6 Tips for Better Photos of your – #tt – Home Renovation

Half the fun of a home renovation is getting to track the results of your efforts.  Documenting your progress with your cell phone camera might be the easiest way to get started but here are a few more tips to help ensure you get the best pictures possible.

***If you are shooting before and after pictures, mark where you took the first images so that you can reproduce similar angles and composition after your renovation is complete***

1.  Lighting – lighting can be your best friend or your biggest enemy when shooting a renovation.  Usually, more light is better, but watch for hot (over exposed) spots.  Twighlight shots outdoors create a strong effect, and most cameras have a dynamic balancing or HDR function to help deal with bright lights or excessive shadows.  Use a tripod or set your camera on a stable object to reduce blurry photos in lower light.

2.  Composition -  Take the time to set up a shot and ensure your space is staged (remove any distractions and ensure it’s relatively clean).  Think of your camera screen as a three by three grid and use the “thirds” / “centering” to balance subjects in your shot.  Panorama settings, apps or applications like Aperture, Photoshop or Microsoft ICE can also help you stitch multiple images together for more dramatic images.

3.  Exposure - the longer the exposure, the more light will get into your shot so increase exposure length until lighting works for the shot.  Once you reach over 1/10th of a second shutter speed, the chance of motion blur increases so use a tripod, increase your ISO to 400 or 800 and set your aperture below 2.8 to help get more light in.

4.  Focus and Aperture - when you want to highlight one subject in a photo, you can use image blur to help set the focus.  This can be accomplished by using your camera’s auto-focus settings, zooming in to a portrait focal length (ie to 50-80mm) and setting your aperture to as low a number as possible (<f2.8).  If your camera lens doesn’t create good depth of field (also called “bokeh”) you can also move the camera closer to the subject.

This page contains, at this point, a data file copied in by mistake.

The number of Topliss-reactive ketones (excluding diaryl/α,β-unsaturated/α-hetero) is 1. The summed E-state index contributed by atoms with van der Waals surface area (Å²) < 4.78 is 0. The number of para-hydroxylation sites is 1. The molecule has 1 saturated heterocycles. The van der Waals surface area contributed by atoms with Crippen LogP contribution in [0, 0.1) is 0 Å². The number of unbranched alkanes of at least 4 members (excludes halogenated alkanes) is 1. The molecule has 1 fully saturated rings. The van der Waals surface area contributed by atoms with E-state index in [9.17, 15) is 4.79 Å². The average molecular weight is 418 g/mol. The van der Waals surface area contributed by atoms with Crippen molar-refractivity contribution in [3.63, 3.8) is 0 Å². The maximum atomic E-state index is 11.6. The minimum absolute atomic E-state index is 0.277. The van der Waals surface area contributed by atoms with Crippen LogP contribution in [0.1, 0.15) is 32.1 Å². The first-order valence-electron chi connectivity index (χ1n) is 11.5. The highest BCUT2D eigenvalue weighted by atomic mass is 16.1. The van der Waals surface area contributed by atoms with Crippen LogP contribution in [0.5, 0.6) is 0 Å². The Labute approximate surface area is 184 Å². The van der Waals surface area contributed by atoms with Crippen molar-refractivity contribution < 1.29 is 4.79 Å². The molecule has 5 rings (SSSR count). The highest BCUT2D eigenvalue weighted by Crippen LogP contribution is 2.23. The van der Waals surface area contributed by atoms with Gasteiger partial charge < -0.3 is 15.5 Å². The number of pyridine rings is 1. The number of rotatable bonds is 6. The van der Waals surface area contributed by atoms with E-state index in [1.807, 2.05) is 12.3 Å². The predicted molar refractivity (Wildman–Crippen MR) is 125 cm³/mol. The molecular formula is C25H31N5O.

5.  ISO settings:  Usually you can leave your camera’s ISO settings on Auto.  Increasing ISO will allow more light to be processed though so it can  improve indoor shots and evening shots or reduce motion blur.  Unfortunately, the byproduct of increasing ISO is noise or fuzziness when too high (above ISO400 on a cell phone, ISO800 on a point and shoot, or ISO1600 on an SLR) so if you need your photos brighter, remember these limits.

6.  Camera Pre-Sets:  Armed with the first 5 steps, we have to also suggest that your camera pre-sets and auto settings are going to get a strong picture most of the time because the manufacturer has optimized them for different situations.  That “night setting” is going to increase ISO settings, add stabilization, open your aperture and leave exposure open enough to get a shot, but tweaking manual settings can get you even better result.

7.  Post Production:  use cropping, instagram (or similar filters), and color balance or Dynamic Range (HDR) processing to improve your photo quality.  I could fill a separate post on some of these tools, but my main advice is: don’t over process.  You should also save your photo’s to a size that makes sense for how you are publishing it – most online photo’s don’t need to be bigger than HD quality (1980px x 1020px) these days, but if you plan to blow up your photo or print a detailed version, higher resolution is important.

Photography is as much of an art as it is a science so you can learn a tonne by looking at professional images on Pinterest.com or Houzz.com and compare to your own shots – you’ll begin to get a feel for images that are the most appealing.

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  1. One other tip – don’t forget to clean your lens and flash. Cellphone photos will come up blurry if there is a fingerprint or dust (or scratches) across the lens – Use a soft cloth and be careful not to scratch the lens. Dust / dirt (or a finger covering part) on your flash can create mini shadows too.

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